Fairfield University awards Philippe de Montebello, director of the Metropolitan Museum of Art, Doctor of Humane Letters
Paul J. Huston, '82, chairman of the Board of Trustees for Fairfield University, left, confers honorary degree upon Philippe de Montebello, director of the Metropolitan Museum of Art.
Fairfield University conferred Philippe de Montebello, director of the Metropolitan Museum of Art, with a Doctor of Humane Letters on Sunday, April 22, preceding the 10th Anniversary Lecture celebration of Open VISIONS Forum, the distinguished and popular lecture series and community outreach program of Fairfield's University College.
Mr. de Montebello was the very first Open VISIONS Forum speaker in 1997, helping to inaugurate a lecture series that has brought to Fairfield newsmakers and leaders from the worlds of art, media, literature, politics and film to regional audiences. Mr. de Montebello delivered the 10th Anniversary Address, entitled, "Museums: Why Should We Care?" The event took place at the Regina A. Quick Center for the Arts on the Fairfield University Campus. A reception, hosted by the new Southport Village Inn and La Colline Verte at Southport Green, followed the event.
In delivering the citation to Mr. de Montebello, Philip Eliasoph, Ph. D., professor of art history and the director and moderator of Open VISIONS Forum, said, "As the longest tenured museum director in the nation, he has rejected every dogma that pervades the museum world today by insisting on scholarship over showmanship, and impeccable connoisseurial standards instead of crowd-pleasing lowest common denominator blockbusters."
Mr. de Montebello also was recognized "for a lifetime of commitment as a protector and advocate for the world's artistic treasures."
This year marks the 30th year he has served as the director of The Metropolitan Museum of Art, which is approached in size only by the Louvre in Paris. Mr. de Montebello, the museum's eighth director, is the longest serving director of the The Metropolitan.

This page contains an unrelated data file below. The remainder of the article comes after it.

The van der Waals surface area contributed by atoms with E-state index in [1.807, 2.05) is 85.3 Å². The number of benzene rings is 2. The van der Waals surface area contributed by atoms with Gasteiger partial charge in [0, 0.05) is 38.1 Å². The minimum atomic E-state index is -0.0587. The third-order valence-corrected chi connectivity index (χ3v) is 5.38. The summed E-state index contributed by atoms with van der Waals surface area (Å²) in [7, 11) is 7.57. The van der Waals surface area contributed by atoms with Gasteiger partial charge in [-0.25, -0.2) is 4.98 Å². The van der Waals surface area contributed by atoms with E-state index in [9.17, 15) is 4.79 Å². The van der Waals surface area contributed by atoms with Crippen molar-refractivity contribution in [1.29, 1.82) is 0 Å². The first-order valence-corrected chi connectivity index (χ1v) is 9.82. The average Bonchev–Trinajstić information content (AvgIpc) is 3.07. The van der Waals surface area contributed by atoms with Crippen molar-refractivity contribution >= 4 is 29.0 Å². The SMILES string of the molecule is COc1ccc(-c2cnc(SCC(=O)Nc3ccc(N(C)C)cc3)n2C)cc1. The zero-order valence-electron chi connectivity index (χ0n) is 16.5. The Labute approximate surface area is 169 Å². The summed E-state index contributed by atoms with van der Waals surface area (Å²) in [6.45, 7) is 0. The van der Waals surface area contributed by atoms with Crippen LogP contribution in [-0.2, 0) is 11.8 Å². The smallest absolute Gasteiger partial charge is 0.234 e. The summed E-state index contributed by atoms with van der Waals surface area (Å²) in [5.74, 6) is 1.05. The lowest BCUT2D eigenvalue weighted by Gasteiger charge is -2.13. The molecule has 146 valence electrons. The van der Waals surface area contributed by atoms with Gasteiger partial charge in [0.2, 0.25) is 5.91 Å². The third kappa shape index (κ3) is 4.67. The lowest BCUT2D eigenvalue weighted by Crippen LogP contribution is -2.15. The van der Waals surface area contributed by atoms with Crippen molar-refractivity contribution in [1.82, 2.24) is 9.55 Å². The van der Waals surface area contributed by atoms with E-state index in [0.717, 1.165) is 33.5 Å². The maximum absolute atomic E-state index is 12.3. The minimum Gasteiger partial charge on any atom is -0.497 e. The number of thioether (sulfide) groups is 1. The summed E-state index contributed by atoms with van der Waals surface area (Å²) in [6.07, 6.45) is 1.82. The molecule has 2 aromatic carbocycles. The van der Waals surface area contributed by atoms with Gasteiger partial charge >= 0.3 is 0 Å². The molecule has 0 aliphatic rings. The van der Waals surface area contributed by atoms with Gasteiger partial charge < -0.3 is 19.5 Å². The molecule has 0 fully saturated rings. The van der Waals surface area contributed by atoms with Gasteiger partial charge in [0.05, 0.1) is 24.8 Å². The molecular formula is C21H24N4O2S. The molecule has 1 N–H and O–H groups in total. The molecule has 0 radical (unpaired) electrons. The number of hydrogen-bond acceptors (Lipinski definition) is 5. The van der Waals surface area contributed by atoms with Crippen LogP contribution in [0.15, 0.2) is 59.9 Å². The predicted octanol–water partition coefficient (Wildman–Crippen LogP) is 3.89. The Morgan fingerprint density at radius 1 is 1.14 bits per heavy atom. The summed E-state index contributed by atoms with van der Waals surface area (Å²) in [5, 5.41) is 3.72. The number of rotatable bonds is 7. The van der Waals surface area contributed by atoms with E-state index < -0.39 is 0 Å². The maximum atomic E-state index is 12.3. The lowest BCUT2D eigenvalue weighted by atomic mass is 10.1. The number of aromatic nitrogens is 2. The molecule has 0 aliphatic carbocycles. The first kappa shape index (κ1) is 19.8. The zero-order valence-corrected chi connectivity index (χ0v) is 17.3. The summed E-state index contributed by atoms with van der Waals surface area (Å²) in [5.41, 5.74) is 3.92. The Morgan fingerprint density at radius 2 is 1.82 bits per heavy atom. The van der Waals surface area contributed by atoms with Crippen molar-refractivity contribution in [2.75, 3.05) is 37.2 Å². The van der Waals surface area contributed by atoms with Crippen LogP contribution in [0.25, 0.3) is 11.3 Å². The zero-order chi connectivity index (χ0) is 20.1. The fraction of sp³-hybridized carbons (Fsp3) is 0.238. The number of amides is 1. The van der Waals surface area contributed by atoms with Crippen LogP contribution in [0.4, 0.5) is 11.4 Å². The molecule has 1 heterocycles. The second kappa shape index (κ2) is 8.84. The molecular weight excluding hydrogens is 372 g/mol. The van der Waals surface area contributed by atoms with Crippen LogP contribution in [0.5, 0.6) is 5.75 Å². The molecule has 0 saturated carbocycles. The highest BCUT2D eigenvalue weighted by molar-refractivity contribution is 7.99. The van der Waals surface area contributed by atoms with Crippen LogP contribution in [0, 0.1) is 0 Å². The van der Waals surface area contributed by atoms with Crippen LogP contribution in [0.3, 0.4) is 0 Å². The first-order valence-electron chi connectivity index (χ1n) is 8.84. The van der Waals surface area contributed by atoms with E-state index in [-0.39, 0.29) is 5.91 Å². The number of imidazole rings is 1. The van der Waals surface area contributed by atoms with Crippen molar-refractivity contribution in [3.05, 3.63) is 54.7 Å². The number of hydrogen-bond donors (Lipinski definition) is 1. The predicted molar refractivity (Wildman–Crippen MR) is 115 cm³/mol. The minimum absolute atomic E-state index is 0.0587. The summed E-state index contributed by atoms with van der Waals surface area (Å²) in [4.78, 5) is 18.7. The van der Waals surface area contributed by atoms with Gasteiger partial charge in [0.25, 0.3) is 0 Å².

Paul J. Huston, '82, chairman of the Board of Trustees for Fairfield University, conferred the honorary degree upon Mr. de Montebello. Also participating in the ceremony, were Edna Farace Wilson, Ph. D., dean of University College; Diana Mille, Ph. D., director of the Thomas J. Walsh Art Gallery at Fairfield University; Marice Rose, Ph. D., assistant professor of visual and performing arts; Katherine A. Schwab, Ph. D., associate professor of visual and performing arts; and Rev. Charles H. Allen, S.J., executive assistant to Fairfield University President Jeffrey P. von Arx, S.J.
During his address, Mr. de Montebello urged young and old to come to the Met and "get up close" to the objects. "Works of art, in addition to aesthetic merit, also inspire, delight, produce wonder and are direct links to history."
He also spoke of how in recent years there has been a "flashpoint of understanding" of the Afghanistan and Iraq cultures due to the artistic treasures found there in the wake of war, including respectively breathtaking Buddhist statutory and stunning Mesopotamia art. Referring to the these priceless cultural lessons of history, he noted, "However bleak the time we live in, we cannot despair."
In introducing Mr. de Montebello, Dr. Wilson announced Fairfield University's intent to establish on campus, The Bellarmine Museum, scheduled to open in 2008. The planned museum will involve a significant loan of works of art from the medieval period in Western Europe, as well as works of Byzantine art and works of art from Ireland, all derived from the Medieval Department of the Metropolitan Museum as well as its unparalleled Cloisters Collection. It will also house ten Renaissance and Baroque paintings from the Samuel H. Kress Collection at Fairfield University as well as objects from the University's growing collections of art from Asia, Africa and the Americas.
Noting the museum will fuel new curriculum and research projects, Dr. Wilson said, "Ultimately, it will be about community and cultural engagement."
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Posted on April 23, 2007
Vol. 39, No. 209